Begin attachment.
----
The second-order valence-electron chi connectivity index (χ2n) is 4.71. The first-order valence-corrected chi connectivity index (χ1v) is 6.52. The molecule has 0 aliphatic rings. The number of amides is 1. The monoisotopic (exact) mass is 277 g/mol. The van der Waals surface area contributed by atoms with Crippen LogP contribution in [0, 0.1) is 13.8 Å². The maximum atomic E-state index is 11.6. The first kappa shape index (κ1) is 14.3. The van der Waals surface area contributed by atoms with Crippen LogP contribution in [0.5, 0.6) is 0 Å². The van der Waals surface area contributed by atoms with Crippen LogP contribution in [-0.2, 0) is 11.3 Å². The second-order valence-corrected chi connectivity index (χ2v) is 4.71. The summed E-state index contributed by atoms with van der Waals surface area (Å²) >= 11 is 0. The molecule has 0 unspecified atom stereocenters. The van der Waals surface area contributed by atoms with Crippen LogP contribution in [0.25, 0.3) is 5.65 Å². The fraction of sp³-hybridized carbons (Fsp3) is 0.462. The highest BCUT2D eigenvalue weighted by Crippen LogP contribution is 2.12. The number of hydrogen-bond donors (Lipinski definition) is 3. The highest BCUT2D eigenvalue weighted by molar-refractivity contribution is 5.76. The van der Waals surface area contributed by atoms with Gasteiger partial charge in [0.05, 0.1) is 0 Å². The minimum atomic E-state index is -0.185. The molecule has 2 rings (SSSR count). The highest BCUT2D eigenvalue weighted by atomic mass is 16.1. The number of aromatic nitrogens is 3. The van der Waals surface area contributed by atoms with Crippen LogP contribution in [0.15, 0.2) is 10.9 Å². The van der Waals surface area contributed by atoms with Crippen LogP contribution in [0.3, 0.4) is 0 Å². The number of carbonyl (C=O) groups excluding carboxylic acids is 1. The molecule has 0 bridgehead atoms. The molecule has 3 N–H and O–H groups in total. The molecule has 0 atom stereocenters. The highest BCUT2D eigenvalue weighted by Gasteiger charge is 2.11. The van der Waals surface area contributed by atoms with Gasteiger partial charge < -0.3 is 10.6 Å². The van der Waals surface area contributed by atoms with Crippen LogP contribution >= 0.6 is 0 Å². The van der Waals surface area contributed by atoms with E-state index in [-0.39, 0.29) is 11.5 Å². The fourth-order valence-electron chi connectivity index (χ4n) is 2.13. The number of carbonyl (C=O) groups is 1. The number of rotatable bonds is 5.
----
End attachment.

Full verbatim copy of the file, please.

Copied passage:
The second-order valence-electron chi connectivity index (χ2n) is 4.71. The first-order valence-corrected chi connectivity index (χ1v) is 6.52. The molecule has 0 aliphatic rings. The number of amides is 1. The monoisotopic (exact) mass is 277 g/mol. The van der Waals surface area contributed by atoms with Crippen LogP contribution in [0, 0.1) is 13.8 Å². The maximum atomic E-state index is 11.6. The first kappa shape index (κ1) is 14.3. The van der Waals surface area contributed by atoms with Crippen LogP contribution in [0.5, 0.6) is 0 Å². The van der Waals surface area contributed by atoms with Crippen LogP contribution in [-0.2, 0) is 11.3 Å². The second-order valence-corrected chi connectivity index (χ2v) is 4.71. The summed E-state index contributed by atoms with van der Waals surface area (Å²) >= 11 is 0. The molecule has 0 unspecified atom stereocenters. The van der Waals surface area contributed by atoms with Crippen LogP contribution in [0.25, 0.3) is 5.65 Å². The fraction of sp³-hybridized carbons (Fsp3) is 0.462. The highest BCUT2D eigenvalue weighted by Crippen LogP contribution is 2.12. The number of hydrogen-bond donors (Lipinski definition) is 3. The highest BCUT2D eigenvalue weighted by molar-refractivity contribution is 5.76. The van der Waals surface area contributed by atoms with Gasteiger partial charge in [0.05, 0.1) is 0 Å². The minimum atomic E-state index is -0.185. The molecule has 2 rings (SSSR count). The highest BCUT2D eigenvalue weighted by atomic mass is 16.1. The number of aromatic nitrogens is 3. The van der Waals surface area contributed by atoms with Crippen LogP contribution in [0.15, 0.2) is 10.9 Å². The van der Waals surface area contributed by atoms with Crippen LogP contribution in [0.3, 0.4) is 0 Å². The number of carbonyl (C=O) groups excluding carboxylic acids is 1. The molecule has 0 bridgehead atoms. The molecule has 3 N–H and O–H groups in total. The molecule has 0 atom stereocenters. The highest BCUT2D eigenvalue weighted by Gasteiger charge is 2.11. The van der Waals surface area contributed by atoms with Gasteiger partial charge < -0.3 is 10.6 Å². The van der Waals surface area contributed by atoms with Crippen LogP contribution >= 0.6 is 0 Å². The van der Waals surface area contributed by atoms with E-state index in [-0.39, 0.29) is 11.5 Å². The fourth-order valence-electron chi connectivity index (χ4n) is 2.13. The number of carbonyl (C=O) groups is 1. The number of rotatable bonds is 5.